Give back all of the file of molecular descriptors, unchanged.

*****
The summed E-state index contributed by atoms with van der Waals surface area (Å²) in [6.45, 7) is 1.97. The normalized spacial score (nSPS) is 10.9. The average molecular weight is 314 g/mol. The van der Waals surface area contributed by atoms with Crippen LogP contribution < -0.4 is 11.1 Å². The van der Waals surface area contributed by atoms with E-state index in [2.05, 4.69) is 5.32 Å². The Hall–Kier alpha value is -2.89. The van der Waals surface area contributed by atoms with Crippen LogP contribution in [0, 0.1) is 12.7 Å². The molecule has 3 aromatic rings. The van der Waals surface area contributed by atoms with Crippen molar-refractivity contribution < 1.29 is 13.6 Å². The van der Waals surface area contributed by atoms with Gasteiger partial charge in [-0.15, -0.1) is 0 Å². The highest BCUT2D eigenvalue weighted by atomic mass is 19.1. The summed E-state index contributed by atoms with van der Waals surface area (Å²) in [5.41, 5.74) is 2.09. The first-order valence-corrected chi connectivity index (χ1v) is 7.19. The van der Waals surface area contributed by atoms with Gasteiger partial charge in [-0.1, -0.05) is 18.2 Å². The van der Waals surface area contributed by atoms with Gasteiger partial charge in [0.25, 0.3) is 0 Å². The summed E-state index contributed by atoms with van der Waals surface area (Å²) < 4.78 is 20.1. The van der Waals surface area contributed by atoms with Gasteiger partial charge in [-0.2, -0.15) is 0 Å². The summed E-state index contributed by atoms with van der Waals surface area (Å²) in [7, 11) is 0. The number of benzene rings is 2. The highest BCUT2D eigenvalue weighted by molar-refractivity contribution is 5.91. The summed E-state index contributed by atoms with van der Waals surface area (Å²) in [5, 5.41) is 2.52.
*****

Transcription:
The summed E-state index contributed by atoms with van der Waals surface area (Å²) in [6.45, 7) is 1.97. The normalized spacial score (nSPS) is 10.9. The average molecular weight is 314 g/mol. The van der Waals surface area contributed by atoms with Crippen LogP contribution < -0.4 is 11.1 Å². The van der Waals surface area contributed by atoms with E-state index in [2.05, 4.69) is 5.32 Å². The Hall–Kier alpha value is -2.89. The van der Waals surface area contributed by atoms with Crippen LogP contribution in [0, 0.1) is 12.7 Å². The molecule has 3 aromatic rings. The van der Waals surface area contributed by atoms with Crippen molar-refractivity contribution < 1.29 is 13.6 Å². The van der Waals surface area contributed by atoms with Gasteiger partial charge in [-0.15, -0.1) is 0 Å². The highest BCUT2D eigenvalue weighted by atomic mass is 19.1. The summed E-state index contributed by atoms with van der Waals surface area (Å²) in [5.41, 5.74) is 2.09. The first-order valence-corrected chi connectivity index (χ1v) is 7.19. The van der Waals surface area contributed by atoms with Gasteiger partial charge in [-0.1, -0.05) is 18.2 Å². The van der Waals surface area contributed by atoms with Gasteiger partial charge in [0.25, 0.3) is 0 Å². The summed E-state index contributed by atoms with van der Waals surface area (Å²) < 4.78 is 20.1. The van der Waals surface area contributed by atoms with Gasteiger partial charge in [-0.2, -0.15) is 0 Å². The summed E-state index contributed by atoms with van der Waals surface area (Å²) in [7, 11) is 0. The number of benzene rings is 2. The highest BCUT2D eigenvalue weighted by molar-refractivity contribution is 5.91. The summed E-state index contributed by atoms with van der Waals surface area (Å²) in [5, 5.41) is 2.52.